However the details of the rankings sort out, it's clear that Japanese-made chips by and large are the ones going into Japanese-made systems. To be sure, Japanese manufacturers have a strong position in digital consumer electronics, and consumer giants like Sony Corp. and Matsushita Electric Industrial Co. Ltd. are working hard to develop system-on-chip LSIs that function as the core engines of their own products. Sony's use of the Playstation 2 game box engine in a new product, the PSX hard-disk DVD recorder, is a typical example.
"For digital consumer electronics, especially digital TV sets that Japanese companies position as their strategic products, it is difficult for outside semiconductor suppliers-regardless of whether they are foreign or domestic-to enter," said Osamu Takiguchi, vice president of STMicroelectronics Japan, in charge of the consumer product group.
"Few foreign companies have entered into the core of digital consumer electronics, because Japanese companies such as Matsushita and Sony have high-level technologies themselves," said Hiroyuki Shimizu, semiconductor analyst at Gartner Dataquest Japan. "But the market is expanding and there are big opportunities in commodity chips like flash memories and analog ICs."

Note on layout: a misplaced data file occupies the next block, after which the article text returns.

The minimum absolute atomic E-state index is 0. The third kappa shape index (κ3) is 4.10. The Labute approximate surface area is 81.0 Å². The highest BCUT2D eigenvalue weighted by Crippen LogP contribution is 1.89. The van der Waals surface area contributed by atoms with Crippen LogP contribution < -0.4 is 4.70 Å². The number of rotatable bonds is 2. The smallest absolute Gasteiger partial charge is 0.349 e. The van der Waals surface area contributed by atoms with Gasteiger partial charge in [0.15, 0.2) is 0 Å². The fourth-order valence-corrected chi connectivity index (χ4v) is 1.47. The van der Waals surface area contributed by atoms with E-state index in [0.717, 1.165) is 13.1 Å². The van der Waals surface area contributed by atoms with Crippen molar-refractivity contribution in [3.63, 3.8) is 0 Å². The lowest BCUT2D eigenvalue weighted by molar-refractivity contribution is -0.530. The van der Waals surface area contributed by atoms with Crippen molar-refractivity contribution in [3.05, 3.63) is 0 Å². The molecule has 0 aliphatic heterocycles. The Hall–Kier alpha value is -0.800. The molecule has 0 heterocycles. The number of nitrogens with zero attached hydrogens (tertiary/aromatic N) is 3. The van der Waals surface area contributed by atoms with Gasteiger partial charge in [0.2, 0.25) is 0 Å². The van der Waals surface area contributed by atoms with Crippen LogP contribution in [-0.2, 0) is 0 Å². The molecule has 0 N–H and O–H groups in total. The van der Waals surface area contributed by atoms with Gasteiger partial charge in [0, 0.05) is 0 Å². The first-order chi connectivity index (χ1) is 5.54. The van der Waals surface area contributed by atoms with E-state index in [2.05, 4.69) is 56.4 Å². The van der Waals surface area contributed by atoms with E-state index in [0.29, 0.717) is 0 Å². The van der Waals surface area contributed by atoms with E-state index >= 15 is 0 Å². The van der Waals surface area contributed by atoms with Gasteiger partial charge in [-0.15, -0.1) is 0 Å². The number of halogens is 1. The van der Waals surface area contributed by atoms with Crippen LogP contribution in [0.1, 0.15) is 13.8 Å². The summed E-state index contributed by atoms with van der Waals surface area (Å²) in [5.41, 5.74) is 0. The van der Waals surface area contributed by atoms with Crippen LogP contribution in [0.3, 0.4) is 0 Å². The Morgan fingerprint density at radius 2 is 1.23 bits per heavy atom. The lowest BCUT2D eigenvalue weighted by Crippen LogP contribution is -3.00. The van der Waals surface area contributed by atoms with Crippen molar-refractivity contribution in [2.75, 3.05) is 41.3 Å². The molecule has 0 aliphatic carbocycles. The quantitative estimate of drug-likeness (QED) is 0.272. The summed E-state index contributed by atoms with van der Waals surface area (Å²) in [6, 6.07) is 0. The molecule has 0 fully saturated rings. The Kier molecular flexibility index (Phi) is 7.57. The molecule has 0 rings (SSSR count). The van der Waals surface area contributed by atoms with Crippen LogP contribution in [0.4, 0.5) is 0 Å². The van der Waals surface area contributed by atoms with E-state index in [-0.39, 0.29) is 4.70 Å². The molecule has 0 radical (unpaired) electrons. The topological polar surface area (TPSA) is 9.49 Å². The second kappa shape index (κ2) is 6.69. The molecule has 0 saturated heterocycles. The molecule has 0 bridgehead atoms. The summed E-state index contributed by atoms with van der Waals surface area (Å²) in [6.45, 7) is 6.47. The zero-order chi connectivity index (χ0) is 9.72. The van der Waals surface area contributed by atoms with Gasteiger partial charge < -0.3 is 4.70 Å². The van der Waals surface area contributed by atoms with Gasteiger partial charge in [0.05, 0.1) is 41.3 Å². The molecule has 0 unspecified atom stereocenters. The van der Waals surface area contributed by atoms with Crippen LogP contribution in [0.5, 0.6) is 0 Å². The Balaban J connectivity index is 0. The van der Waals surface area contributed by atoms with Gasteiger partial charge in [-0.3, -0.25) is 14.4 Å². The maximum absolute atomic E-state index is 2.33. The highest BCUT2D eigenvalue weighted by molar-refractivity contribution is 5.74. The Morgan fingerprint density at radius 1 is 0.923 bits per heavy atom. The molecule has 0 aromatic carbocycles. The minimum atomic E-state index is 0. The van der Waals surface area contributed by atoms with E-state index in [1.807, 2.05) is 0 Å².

Indeed, "we are seeing our revenues in Japan approximately double this year compared to last year," said Jason Feinsmith, senior business director for the standard-memory products group at Silicon Storage Technology Inc. (SST), a Sunnyvale, Calif., flash specialist. "Japan is the world's largest consumer electronics manufacturer and their new digital consumer products require low-density flash." The increasing demand, Feinsmith said, "directly benefits SST's business in terms of unit volume and revenue."
Large chip companies like STMicroelectronics also see "wide areas" of opportunity, said Takiguchi. Strong as they are in core consumer technologies, he said, Japanese companies "cannot prepare all solutions for all regions and all price ranges, from low end to high end." When the business for, say, advanced TV sets grows, then "our business chances also expand," Takiguchi said.